So, Chelsea are the next team to visit the Boleyn Ground in what is a very difficult run of fixtures. As I write this, our boys are doing OK, with a creditable draw against Stoke City, but the difficulty is ramping up now with a succession of matches against the so-called “bigger” sides.
A look at our recent head-tohead record against Chelsea doesn’t make very good reading. Actually, that’s an understatement – it’s truly awful reading. Since 2003, we’ve played Chelsea 13 times, winning precisely none of them, scoring seven goals and conceding a whopping 31. Only nearly two and a half goals conceded per game then. In fact, you have to go back to our relegation season of 2002/3 to see the last time we gained any kind of victory over the Blues – you might remember the match at Stamford Bridge where Paolo Di Canio scored a wonderful goal for a memorable 3-2 victory, and the return fixture towards the end of that season where we beat Chelsea 1-0.
That match, of course, was notable because at that point we were managed (briefly) by Sir Trevor, winning a series of matches to give us some false hope that we might stay up that season. (Ironically, in the following match, Bolton stayed up at our expense, then managed by Sam Allardyce. Funny how it all comes around.) So, what hope do we have for this fixture then? Well in reality it’ll be tricky, but perhaps there are some grounds for optimism. Chelsea have hit a bit of a sticky patch, having had some iffy results of late – including a home draw against stuttering Liverpool and defeat at West Brom.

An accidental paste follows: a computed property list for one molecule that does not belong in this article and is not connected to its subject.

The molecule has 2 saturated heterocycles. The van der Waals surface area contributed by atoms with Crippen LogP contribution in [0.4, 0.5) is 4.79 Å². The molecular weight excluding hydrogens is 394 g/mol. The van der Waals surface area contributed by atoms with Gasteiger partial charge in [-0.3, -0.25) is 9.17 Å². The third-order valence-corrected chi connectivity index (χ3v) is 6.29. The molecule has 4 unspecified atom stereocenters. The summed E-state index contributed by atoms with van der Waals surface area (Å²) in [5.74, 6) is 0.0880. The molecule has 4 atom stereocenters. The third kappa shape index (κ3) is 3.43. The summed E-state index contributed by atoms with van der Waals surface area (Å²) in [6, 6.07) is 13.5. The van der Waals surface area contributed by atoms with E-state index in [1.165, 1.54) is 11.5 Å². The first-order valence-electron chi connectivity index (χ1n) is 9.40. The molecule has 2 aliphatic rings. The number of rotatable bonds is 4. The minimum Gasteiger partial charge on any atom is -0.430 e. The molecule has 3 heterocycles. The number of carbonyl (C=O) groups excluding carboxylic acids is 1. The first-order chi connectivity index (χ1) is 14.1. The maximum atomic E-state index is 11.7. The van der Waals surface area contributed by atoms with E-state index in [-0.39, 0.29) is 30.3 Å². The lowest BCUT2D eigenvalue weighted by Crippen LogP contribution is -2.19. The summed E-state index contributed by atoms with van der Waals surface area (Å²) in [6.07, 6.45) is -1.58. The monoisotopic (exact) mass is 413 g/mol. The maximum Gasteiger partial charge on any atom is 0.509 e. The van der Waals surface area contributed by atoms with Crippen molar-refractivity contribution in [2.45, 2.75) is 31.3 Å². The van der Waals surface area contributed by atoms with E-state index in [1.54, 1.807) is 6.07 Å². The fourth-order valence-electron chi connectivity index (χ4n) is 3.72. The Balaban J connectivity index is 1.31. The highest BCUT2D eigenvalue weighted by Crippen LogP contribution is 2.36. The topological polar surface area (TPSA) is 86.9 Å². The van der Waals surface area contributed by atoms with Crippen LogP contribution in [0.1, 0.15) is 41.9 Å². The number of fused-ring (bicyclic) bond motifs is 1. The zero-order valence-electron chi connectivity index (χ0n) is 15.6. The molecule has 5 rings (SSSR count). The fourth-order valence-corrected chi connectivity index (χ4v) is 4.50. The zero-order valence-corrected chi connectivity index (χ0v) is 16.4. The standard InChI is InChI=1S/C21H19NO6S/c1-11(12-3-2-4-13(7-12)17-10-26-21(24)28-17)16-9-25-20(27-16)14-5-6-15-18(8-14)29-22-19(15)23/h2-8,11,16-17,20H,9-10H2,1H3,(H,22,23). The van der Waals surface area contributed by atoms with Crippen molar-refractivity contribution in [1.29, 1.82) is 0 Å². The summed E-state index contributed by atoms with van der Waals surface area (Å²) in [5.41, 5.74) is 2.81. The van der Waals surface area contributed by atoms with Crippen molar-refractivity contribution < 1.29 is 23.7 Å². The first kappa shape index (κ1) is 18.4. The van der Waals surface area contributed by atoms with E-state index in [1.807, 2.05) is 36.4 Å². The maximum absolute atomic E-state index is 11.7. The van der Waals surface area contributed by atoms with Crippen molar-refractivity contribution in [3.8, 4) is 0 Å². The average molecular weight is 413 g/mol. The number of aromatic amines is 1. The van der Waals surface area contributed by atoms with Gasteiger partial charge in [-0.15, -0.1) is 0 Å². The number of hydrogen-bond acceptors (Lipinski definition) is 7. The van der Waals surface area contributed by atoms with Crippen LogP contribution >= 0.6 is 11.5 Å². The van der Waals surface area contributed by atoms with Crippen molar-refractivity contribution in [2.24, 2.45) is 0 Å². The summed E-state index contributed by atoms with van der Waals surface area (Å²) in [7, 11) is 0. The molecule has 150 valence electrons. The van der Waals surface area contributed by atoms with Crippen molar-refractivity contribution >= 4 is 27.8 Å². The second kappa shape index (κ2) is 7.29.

We keep saying the same thing but the key will be to take our chances, as we will get them – Chelsea are not the most defensively-minded team. Sadly, our strikers have consistently failed to do this so far, and whilst Andy Carroll has been effective and caused defenders problems, ultimately, as a striker, you’re judged by how many you stick in the net. We need to bear in mind that Chelsea had a lot of chances against West Brom (in fact, more than double the number of chances West Brom had) and didn’t take them.
That’s slightly worrying: top teams rarely go on an indifferent run for too long, and their dip in form has coincided with injuries to a number of their defenders including, of course, everyone’s favourite, John Terry. Our defence will need to be on top form for this one, as there’s the potential for a Chelsea backlash. That said, I’m heartened by recent results in the Premier League. The West Brom win over Chelsea, and the Norwich wins over Arsenal and Manchester United do prove that these teams are not unbeatable. Much will depend on which West Ham team turns up – if it’s the first-half one against Stoke, we’ll be battered out of sight. If it’s the second-half one, we might just have a chance.